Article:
After the stock market crash of 1987, The US Federal Reserve sowed the seeds of the biggest debt bubble in the history of the world and this is now starting to unravel. Protecting wealth is now the order of the day and those who are not positioned for the unfolding events will see their net worth fall sharply and substantially, with very little prospect of a sharp bounce back.
The Brexit vote is a distraction and we are in danger of the distraction of reorganising the pebbles on the beach whilst a great tsunami bears down behind us. Rather than focusing on whether or not we should remain in Europe, the decision should be more about how we participate and ultimately shape the economic grouping that will come after the Euro single currency breaks up and the European community has to become more accountable and economically functional.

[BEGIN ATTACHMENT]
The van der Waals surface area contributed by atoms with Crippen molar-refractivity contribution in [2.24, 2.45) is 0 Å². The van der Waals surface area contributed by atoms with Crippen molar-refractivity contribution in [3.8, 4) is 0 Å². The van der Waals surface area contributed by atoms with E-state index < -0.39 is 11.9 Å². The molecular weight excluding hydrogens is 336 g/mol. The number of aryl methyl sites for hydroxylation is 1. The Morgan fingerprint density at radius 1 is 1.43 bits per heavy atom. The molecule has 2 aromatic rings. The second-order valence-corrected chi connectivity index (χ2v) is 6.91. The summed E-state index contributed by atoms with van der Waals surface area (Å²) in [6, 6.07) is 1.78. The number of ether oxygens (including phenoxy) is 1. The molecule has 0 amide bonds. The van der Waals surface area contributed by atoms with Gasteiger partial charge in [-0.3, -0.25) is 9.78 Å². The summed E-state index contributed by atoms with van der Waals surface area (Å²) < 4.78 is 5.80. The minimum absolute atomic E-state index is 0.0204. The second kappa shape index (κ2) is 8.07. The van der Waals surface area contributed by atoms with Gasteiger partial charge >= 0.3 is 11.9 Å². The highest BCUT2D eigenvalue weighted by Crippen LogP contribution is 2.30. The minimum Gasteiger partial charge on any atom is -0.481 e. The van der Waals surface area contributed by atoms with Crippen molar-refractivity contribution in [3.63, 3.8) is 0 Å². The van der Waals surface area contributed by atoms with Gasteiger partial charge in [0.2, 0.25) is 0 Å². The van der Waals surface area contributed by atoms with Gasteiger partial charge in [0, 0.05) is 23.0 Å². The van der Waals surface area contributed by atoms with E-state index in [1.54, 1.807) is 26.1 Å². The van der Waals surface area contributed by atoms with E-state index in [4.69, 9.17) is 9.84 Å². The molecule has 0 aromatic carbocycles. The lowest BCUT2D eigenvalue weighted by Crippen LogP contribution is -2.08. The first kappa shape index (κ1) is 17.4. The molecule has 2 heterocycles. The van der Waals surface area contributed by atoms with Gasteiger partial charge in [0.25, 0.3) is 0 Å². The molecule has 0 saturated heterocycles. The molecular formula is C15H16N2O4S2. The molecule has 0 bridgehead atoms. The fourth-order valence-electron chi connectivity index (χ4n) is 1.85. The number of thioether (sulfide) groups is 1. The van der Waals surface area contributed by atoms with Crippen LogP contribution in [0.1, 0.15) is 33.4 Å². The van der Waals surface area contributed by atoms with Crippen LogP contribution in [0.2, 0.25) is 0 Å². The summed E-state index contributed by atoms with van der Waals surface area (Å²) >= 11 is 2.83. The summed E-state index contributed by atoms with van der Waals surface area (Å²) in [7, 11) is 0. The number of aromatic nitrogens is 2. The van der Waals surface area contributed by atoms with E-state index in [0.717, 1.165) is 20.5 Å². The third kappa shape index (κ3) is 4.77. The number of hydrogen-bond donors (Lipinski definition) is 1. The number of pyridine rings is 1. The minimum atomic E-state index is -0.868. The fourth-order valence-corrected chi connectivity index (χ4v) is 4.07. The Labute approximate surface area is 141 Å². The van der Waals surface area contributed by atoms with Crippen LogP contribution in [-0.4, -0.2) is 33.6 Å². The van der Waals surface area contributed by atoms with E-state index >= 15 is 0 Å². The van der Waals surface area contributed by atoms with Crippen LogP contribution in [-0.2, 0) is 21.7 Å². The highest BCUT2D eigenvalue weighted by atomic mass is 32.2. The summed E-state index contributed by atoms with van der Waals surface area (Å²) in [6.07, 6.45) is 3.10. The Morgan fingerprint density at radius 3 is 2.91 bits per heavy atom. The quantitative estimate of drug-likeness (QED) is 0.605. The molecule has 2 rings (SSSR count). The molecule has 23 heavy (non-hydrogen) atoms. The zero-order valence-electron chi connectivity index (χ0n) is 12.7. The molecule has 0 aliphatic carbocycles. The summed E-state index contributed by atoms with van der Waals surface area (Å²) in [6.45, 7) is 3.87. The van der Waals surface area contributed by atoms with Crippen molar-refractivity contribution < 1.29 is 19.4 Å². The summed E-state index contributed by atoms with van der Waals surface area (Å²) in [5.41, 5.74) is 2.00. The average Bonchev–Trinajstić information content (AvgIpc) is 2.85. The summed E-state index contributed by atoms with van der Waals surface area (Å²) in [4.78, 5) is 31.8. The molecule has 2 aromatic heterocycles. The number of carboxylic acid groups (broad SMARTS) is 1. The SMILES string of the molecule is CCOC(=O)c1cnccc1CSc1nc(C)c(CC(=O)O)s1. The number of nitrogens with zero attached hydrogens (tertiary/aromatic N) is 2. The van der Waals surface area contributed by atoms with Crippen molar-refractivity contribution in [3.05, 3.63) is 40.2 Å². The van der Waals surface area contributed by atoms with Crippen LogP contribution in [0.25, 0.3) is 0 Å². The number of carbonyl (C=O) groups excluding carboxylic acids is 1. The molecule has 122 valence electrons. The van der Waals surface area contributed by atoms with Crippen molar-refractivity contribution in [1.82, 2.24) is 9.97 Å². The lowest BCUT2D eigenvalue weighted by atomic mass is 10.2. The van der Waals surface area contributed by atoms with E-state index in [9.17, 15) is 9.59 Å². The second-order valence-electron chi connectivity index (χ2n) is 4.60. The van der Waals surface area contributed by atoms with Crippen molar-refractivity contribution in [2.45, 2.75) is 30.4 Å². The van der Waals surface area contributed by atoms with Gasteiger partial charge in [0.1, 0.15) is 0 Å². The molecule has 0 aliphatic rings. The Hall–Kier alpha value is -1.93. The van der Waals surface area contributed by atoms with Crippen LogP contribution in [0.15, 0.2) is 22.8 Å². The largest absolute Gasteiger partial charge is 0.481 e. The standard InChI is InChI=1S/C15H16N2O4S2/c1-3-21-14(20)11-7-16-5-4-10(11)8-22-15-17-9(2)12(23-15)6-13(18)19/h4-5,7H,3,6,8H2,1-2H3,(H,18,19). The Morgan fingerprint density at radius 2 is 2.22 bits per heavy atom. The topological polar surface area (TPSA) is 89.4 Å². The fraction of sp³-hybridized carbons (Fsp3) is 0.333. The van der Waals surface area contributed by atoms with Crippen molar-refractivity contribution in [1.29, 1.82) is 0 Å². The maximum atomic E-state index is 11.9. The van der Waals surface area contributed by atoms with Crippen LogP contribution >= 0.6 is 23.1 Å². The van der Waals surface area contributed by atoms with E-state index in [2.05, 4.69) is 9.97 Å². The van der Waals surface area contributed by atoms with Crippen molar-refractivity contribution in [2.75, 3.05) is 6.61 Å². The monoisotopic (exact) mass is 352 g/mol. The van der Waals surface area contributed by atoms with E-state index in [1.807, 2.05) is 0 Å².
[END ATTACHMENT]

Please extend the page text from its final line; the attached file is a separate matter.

A new global financial crisis is certain to occur and without reform, it is likely to happen sooner rather than later, according to former Bank of England governor Mervyn King. He is right.
Back in the 1970’s as recession gripped the world for a decade, stocks stagnated and commodities crashed, investor Jim Rogers made a fortune and his understanding of markets, capital flows and timing is legendary. As crisis struck in late 2008, he did it again, often recommending gold and silver to those looking for wealth preservation strategies and warned that the crash would lead to massive job losses, dependence on government bailouts, and unprecedented central bank printing on a global scale. Now, Rogers says that investors around the world are realizing that the party is over and Stocks are over bloated and central banks will have little choice but to take action again.
No longer able to convince the world it’s got China’s economy under control, the government in Beijing is now using ever do more desperate measures. China’s economic weaknesses have been well documented. Among other things, there are significant amounts of bad debt, a rapidly ageing population, fanciful “official” statistics, growing labour unrest, and a host of inefficient, bloated state-owned enterprises. Of course much of this has been known for years,